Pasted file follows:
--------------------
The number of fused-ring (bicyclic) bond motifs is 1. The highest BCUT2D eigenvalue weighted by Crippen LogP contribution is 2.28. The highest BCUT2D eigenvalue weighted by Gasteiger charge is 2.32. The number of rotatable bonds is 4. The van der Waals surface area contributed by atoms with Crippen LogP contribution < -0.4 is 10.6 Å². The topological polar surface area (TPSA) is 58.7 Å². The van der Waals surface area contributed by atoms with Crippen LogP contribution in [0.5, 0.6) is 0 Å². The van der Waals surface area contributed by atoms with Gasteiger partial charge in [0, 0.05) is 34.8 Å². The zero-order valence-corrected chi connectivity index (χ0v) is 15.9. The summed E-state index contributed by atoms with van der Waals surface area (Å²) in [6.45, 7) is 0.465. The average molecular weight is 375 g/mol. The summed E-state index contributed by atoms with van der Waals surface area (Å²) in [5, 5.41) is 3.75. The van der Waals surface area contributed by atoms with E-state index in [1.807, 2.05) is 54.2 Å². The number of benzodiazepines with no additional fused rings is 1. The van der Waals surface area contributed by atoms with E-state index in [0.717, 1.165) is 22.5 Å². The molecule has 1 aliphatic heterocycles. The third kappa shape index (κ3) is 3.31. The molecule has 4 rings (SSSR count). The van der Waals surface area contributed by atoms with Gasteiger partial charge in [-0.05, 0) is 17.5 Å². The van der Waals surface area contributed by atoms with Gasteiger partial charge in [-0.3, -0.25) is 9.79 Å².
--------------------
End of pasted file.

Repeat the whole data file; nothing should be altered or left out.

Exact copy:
The number of fused-ring (bicyclic) bond motifs is 1. The highest BCUT2D eigenvalue weighted by Crippen LogP contribution is 2.28. The highest BCUT2D eigenvalue weighted by Gasteiger charge is 2.32. The number of rotatable bonds is 4. The van der Waals surface area contributed by atoms with Crippen LogP contribution < -0.4 is 10.6 Å². The topological polar surface area (TPSA) is 58.7 Å². The van der Waals surface area contributed by atoms with Crippen LogP contribution in [0.5, 0.6) is 0 Å². The van der Waals surface area contributed by atoms with Gasteiger partial charge in [0, 0.05) is 34.8 Å². The zero-order valence-corrected chi connectivity index (χ0v) is 15.9. The summed E-state index contributed by atoms with van der Waals surface area (Å²) in [6.45, 7) is 0.465. The average molecular weight is 375 g/mol. The summed E-state index contributed by atoms with van der Waals surface area (Å²) in [5, 5.41) is 3.75. The van der Waals surface area contributed by atoms with E-state index in [1.807, 2.05) is 54.2 Å². The number of benzodiazepines with no additional fused rings is 1. The van der Waals surface area contributed by atoms with E-state index in [0.717, 1.165) is 22.5 Å². The molecule has 1 aliphatic heterocycles. The third kappa shape index (κ3) is 3.31. The molecule has 4 rings (SSSR count). The van der Waals surface area contributed by atoms with Gasteiger partial charge in [-0.05, 0) is 17.5 Å². The van der Waals surface area contributed by atoms with Gasteiger partial charge in [-0.3, -0.25) is 9.79 Å².